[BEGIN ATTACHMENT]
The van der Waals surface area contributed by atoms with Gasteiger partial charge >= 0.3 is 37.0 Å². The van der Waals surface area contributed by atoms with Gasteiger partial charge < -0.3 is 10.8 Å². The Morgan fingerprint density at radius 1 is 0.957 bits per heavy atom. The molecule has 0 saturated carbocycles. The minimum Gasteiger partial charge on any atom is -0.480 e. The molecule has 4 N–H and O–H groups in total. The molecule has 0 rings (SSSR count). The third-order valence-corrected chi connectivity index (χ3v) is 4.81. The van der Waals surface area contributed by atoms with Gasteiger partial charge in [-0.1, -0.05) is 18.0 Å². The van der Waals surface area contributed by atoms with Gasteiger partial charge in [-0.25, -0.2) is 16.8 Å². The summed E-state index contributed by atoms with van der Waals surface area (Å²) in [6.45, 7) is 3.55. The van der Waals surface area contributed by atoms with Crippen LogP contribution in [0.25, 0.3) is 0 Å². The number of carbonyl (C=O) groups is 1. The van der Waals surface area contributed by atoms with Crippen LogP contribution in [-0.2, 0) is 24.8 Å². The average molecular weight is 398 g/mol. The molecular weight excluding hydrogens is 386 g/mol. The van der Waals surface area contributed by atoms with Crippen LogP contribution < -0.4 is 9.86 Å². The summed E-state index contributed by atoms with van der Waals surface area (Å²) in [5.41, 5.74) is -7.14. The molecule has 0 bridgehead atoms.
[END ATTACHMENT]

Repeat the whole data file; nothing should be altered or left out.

The van der Waals surface area contributed by atoms with Gasteiger partial charge >= 0.3 is 37.0 Å². The van der Waals surface area contributed by atoms with Gasteiger partial charge < -0.3 is 10.8 Å². The Morgan fingerprint density at radius 1 is 0.957 bits per heavy atom. The molecule has 0 saturated carbocycles. The minimum Gasteiger partial charge on any atom is -0.480 e. The molecule has 4 N–H and O–H groups in total. The molecule has 0 rings (SSSR count). The third-order valence-corrected chi connectivity index (χ3v) is 4.81. The van der Waals surface area contributed by atoms with Gasteiger partial charge in [-0.1, -0.05) is 18.0 Å². The van der Waals surface area contributed by atoms with Gasteiger partial charge in [-0.25, -0.2) is 16.8 Å². The summed E-state index contributed by atoms with van der Waals surface area (Å²) in [6.45, 7) is 3.55. The van der Waals surface area contributed by atoms with Crippen LogP contribution in [0.25, 0.3) is 0 Å². The number of carbonyl (C=O) groups is 1. The van der Waals surface area contributed by atoms with Crippen LogP contribution in [-0.2, 0) is 24.8 Å². The average molecular weight is 398 g/mol. The molecular weight excluding hydrogens is 386 g/mol. The van der Waals surface area contributed by atoms with Crippen LogP contribution < -0.4 is 9.86 Å². The summed E-state index contributed by atoms with van der Waals surface area (Å²) in [5.41, 5.74) is -7.14. The molecule has 0 bridgehead atoms.